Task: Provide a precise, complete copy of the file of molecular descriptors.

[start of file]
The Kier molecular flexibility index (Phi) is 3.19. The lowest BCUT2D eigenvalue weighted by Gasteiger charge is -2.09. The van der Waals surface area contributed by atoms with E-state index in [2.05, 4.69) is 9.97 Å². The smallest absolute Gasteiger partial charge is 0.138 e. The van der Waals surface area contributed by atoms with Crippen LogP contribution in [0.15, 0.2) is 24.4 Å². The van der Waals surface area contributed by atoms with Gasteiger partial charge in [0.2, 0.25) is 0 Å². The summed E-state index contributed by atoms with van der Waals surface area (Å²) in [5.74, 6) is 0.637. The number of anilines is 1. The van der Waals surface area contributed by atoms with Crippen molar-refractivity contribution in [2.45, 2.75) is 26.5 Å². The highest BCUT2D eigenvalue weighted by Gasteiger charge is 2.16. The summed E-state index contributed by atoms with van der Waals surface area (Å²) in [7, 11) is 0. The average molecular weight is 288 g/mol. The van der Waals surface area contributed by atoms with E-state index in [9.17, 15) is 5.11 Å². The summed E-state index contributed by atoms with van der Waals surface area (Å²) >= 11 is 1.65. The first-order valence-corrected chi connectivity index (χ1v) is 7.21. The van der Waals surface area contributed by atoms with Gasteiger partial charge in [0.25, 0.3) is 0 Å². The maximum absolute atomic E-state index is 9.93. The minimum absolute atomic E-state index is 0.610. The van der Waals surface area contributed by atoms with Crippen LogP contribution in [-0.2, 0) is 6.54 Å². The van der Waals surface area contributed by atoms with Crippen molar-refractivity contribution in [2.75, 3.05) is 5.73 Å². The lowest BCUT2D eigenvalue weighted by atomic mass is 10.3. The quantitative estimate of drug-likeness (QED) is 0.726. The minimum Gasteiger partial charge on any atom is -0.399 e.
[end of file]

The Kier molecular flexibility index (Phi) is 3.19. The lowest BCUT2D eigenvalue weighted by Gasteiger charge is -2.09. The van der Waals surface area contributed by atoms with E-state index in [2.05, 4.69) is 9.97 Å². The smallest absolute Gasteiger partial charge is 0.138 e. The van der Waals surface area contributed by atoms with Crippen LogP contribution in [0.15, 0.2) is 24.4 Å². The van der Waals surface area contributed by atoms with Gasteiger partial charge in [0.2, 0.25) is 0 Å². The summed E-state index contributed by atoms with van der Waals surface area (Å²) in [5.74, 6) is 0.637. The number of anilines is 1. The van der Waals surface area contributed by atoms with Crippen molar-refractivity contribution in [2.45, 2.75) is 26.5 Å². The highest BCUT2D eigenvalue weighted by Gasteiger charge is 2.16. The summed E-state index contributed by atoms with van der Waals surface area (Å²) in [7, 11) is 0. The average molecular weight is 288 g/mol. The van der Waals surface area contributed by atoms with E-state index in [9.17, 15) is 5.11 Å². The summed E-state index contributed by atoms with van der Waals surface area (Å²) >= 11 is 1.65. The first-order valence-corrected chi connectivity index (χ1v) is 7.21. The van der Waals surface area contributed by atoms with Gasteiger partial charge in [0.25, 0.3) is 0 Å². The maximum absolute atomic E-state index is 9.93. The minimum absolute atomic E-state index is 0.610. The van der Waals surface area contributed by atoms with Crippen LogP contribution in [-0.2, 0) is 6.54 Å². The van der Waals surface area contributed by atoms with Crippen molar-refractivity contribution in [2.75, 3.05) is 5.73 Å². The lowest BCUT2D eigenvalue weighted by atomic mass is 10.3. The quantitative estimate of drug-likeness (QED) is 0.726. The minimum Gasteiger partial charge on any atom is -0.399 e.